Hold On, We're almost there!

Yeah – no – I am pretty sure that in this strictly supernatural journey we are on there is no amount of our own holding on that will keep up on the plane. Jesus holds us!

So what are we holding fast?

He is talking about holding on to the truth - to the gospel – contending for the faith – holding what is true, and letting everything else go.

When I say holding the truth – there is an element of protecting it, but I believe the bigger job is protecting ourselves from the lies. Even lies like – you have to hold on to Jesus or you’ll end up in hell.

If we could hold on, we would not have needed Jesus to die and rise and present His precious blood to the Father.

Next we will look at the gospel in its simplest form.

Ben NelsonCome back Monday

See you then.

Tomorrow there are some great questions to toss around – don’t miss it.

Ben

“…deliver us…” from Matt 6:13 NASB

Photo credit http://www.flickr.com/photos/xlibber

This word ‘deliver’ caught my attention today. Most translators use the word deliver in this context, however the NASB uses the word ‘rescue’ for most of the other times this appears. In fact Thayer’s says that the Greek word ῥύομαι’ (pronounced rhü'-o-mī) means “to draw to one’s self, to rescue, to deliver.” I get the picture in my mind of a Life Saver on the side of a ship.

Jesus is standing on a safe place (OK – He is that safe place) and He throws us a lifeline which we cling to (OK – He is that life line) and He draws us to Himself as we hang on (but we have no strength for holding on.)

NOPE – scrap that – that’s not it – how about this.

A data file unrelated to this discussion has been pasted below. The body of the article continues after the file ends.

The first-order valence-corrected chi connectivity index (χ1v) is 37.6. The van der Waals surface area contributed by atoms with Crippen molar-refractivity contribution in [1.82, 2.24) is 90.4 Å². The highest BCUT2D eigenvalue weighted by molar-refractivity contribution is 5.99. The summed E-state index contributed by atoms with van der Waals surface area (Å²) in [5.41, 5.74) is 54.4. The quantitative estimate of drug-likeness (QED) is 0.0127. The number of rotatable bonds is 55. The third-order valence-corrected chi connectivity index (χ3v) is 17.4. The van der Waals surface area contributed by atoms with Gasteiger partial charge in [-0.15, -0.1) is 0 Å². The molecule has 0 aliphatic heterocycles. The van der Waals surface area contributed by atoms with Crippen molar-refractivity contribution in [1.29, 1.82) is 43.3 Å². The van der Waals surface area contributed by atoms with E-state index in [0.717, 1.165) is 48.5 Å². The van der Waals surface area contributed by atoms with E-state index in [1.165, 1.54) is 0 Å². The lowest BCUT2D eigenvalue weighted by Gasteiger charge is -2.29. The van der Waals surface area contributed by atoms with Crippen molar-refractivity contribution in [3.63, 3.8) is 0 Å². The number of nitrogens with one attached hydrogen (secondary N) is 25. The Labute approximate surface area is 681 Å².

God the Father is that solid, immovable, safe place, and Jesus is the Life Saver. God throws His only Son into the torrents and Jesus grabs us as we cry for rescue. He holds onto us and draws us back to the safe place, by His power, His strength, His hold on us. He is what we depend on for rescue. He is our rescue!

Here are 4 other places this word show up – check these out.

For He rescued us from the domain of darkness, and transferred us to the kingdom of His beloved Son, (Colossians 1:13 NASB)

“then the Lord knows how to rescue the godly from temptation, and to keep the unrighteous under punishment for the day of judgment,” (2 Peter 2:9 NASB)

The Lord will rescue me from every evil deed, and will bring me safely to His heavenly kingdom; to Him be the glory forever and ever. Amen. (2 Timothy 4:18 NASB)

and to wait for His Son from heaven, whom He raised from the dead, that is Jesus, who rescues us from the wrath to come. (1 Thessalonians 1:10 NASB)

Check it out – rescued from:

  • Domain (or dominion) of darkness
  • Temptation
  • Evil deeds
  • Wrath to come

So Jesus, in the Lord’s Prayer instructs us to pray that Our Father deliver/rescue us from the dominion of darkness, temptation to walk in evil deeds, and from the wrath to come. Good prayer!

Pray this with me today.Lord, rescue us! [Tweet This]

Thanks for reading today. Hope this helps.

Ben